Cycle time: Top-loading washing machines are generally much faster than front-loading machines on the normal cycle. But, all machines have a range of cycle times to choose from. Most front loaders have fast wash cycles that come close to matching the time taken by top loaders on the normal cycle.
Spin efficiency: Machines with a spin speed of 1000rpm will remove a good amount of water, cutting down on drying time. But faster spin speeds can mean more creasing (and possibly more ironing). Look for a model that allows you to select the spin speed independently from the wash cycle.
Cold washes: Cold washes are definitely good for the environment, and most laundry detergents are formulated to work in 15 to 20°C cold water. But some front-loading models can't do a genuine cold wash. Several models in our test could only do a 30°C wash when set on a "normal" or "cottons" wash cycle. That's very close to the "warm" setting on many machines.
If you live in a really cold climate, some machines will do a "controlled cold" wash where a small amount of hot water is used to lift the wash temperature to around 20°C. This helps the detergent dissolve properly.
Tip: Warmer water makes most detergents more effective - so for those really dirty loads, a warm wash should give you cleaner clothes.
Out of balance: Many models now have an out-of-balance correction function. If the load gets too unevenly distributed during the wash, the machine will stop, tumble or agitate gently to re-arrange the load, and start again. It's really valuable if you put on a load overnight and want to throw it on the line before you go to work.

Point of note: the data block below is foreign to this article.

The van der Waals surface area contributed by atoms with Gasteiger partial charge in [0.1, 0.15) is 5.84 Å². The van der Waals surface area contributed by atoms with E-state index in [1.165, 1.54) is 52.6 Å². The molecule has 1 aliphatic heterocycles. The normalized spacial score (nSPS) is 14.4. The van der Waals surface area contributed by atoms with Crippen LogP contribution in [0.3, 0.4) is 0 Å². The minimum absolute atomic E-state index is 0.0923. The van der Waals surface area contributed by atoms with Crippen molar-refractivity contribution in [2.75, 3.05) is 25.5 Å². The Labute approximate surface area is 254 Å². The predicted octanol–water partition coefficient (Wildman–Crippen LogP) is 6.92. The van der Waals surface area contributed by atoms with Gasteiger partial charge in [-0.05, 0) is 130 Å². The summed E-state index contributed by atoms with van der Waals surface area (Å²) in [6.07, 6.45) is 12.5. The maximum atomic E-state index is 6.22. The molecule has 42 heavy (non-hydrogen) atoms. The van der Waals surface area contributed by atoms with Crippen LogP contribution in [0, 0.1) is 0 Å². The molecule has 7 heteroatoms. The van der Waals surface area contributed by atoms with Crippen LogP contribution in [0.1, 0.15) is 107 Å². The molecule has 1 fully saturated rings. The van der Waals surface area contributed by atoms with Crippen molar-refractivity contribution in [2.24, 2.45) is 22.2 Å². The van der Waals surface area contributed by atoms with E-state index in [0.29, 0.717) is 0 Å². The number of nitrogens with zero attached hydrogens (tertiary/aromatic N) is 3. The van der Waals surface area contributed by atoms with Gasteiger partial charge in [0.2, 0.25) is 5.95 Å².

Vibrating floorboards: Concrete floors cope best with the extra weight and vibrations of a front loader, but most manufacturers say that standing a front loader on a timber floor shouldn’t cause damage to the floor … provided the floor is in good condition, is level, and can hold the machine’s weight … and provided the machine’s feet are adjusted properly and stabilise automatically. To prevent scratches on polished timber flooring, you might want to put a non-slip mat under the machine.
If the floorboards are in poorer condition, some manufacturers advise putting a panel under the machine to distribute its weight evenly. Miele goes further: it recommends screwing the panel through the floorboards into as many floor joists as possible, to help minimise vibration. It also suggests putting the machine in a corner where the floor is most stable.
Woollens wash cycles: Almost all washing machines have a wash cycle that is suitable for washing woollen items labelled as machine washable. It may be called a "wool" cycle or you may have to adapt another wash cycle such as “delicates” by shortening the wash time, lowering the spin speed and/or setting the water temperature to warm.
Some front loaders have an extra-gentle cycle for items labelled handwash only – including woollens. It may be called "handwash" or "handwash/woollens". You won't find this feature in top-loading machines – they're typically not gentle enough.
If a model has this feature, we give it a tick for "woollens cycle – hand-washable" in the full specifications section of the test results.